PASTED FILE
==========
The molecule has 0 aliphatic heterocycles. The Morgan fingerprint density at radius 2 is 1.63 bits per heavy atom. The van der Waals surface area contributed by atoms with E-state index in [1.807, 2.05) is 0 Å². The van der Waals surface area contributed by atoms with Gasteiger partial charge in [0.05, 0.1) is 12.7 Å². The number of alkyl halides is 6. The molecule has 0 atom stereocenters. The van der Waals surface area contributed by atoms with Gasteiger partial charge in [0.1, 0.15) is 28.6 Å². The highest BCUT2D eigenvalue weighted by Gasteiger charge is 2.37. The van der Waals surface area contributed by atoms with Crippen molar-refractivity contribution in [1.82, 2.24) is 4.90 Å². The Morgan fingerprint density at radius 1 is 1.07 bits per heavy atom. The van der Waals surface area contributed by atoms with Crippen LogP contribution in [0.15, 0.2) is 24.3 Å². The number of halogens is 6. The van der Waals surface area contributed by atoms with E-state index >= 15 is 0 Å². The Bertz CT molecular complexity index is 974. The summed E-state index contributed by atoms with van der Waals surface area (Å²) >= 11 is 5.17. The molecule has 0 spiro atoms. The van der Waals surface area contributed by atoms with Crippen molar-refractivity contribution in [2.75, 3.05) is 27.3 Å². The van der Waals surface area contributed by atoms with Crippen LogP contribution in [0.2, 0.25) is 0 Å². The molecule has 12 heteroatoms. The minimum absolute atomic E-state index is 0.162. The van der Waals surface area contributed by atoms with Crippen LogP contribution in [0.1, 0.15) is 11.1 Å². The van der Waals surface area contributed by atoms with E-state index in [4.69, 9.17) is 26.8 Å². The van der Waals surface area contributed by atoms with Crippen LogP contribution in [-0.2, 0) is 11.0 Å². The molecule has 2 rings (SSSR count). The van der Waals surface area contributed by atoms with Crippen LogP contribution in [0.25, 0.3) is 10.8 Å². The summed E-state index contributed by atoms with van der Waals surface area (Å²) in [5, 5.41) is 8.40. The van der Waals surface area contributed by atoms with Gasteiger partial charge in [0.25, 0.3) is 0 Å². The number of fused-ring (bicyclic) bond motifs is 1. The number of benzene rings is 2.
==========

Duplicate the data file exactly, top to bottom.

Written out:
The molecule has 0 aliphatic heterocycles. The Morgan fingerprint density at radius 2 is 1.63 bits per heavy atom. The van der Waals surface area contributed by atoms with E-state index in [1.807, 2.05) is 0 Å². The van der Waals surface area contributed by atoms with Gasteiger partial charge in [0.05, 0.1) is 12.7 Å². The number of alkyl halides is 6. The molecule has 0 atom stereocenters. The van der Waals surface area contributed by atoms with Gasteiger partial charge in [0.1, 0.15) is 28.6 Å². The highest BCUT2D eigenvalue weighted by Gasteiger charge is 2.37. The van der Waals surface area contributed by atoms with Crippen molar-refractivity contribution in [1.82, 2.24) is 4.90 Å². The Morgan fingerprint density at radius 1 is 1.07 bits per heavy atom. The van der Waals surface area contributed by atoms with Crippen LogP contribution in [0.15, 0.2) is 24.3 Å². The number of halogens is 6. The van der Waals surface area contributed by atoms with E-state index >= 15 is 0 Å². The Bertz CT molecular complexity index is 974. The summed E-state index contributed by atoms with van der Waals surface area (Å²) >= 11 is 5.17. The molecule has 0 spiro atoms. The van der Waals surface area contributed by atoms with Crippen molar-refractivity contribution in [2.75, 3.05) is 27.3 Å². The van der Waals surface area contributed by atoms with Crippen LogP contribution in [0.2, 0.25) is 0 Å². The molecule has 12 heteroatoms. The minimum absolute atomic E-state index is 0.162. The van der Waals surface area contributed by atoms with Crippen LogP contribution in [0.1, 0.15) is 11.1 Å². The van der Waals surface area contributed by atoms with E-state index in [4.69, 9.17) is 26.8 Å². The van der Waals surface area contributed by atoms with Crippen LogP contribution in [-0.2, 0) is 11.0 Å². The molecule has 2 rings (SSSR count). The van der Waals surface area contributed by atoms with Crippen LogP contribution in [0.25, 0.3) is 10.8 Å². The summed E-state index contributed by atoms with van der Waals surface area (Å²) in [5, 5.41) is 8.40. The van der Waals surface area contributed by atoms with Gasteiger partial charge in [0.25, 0.3) is 0 Å². The number of fused-ring (bicyclic) bond motifs is 1. The number of benzene rings is 2.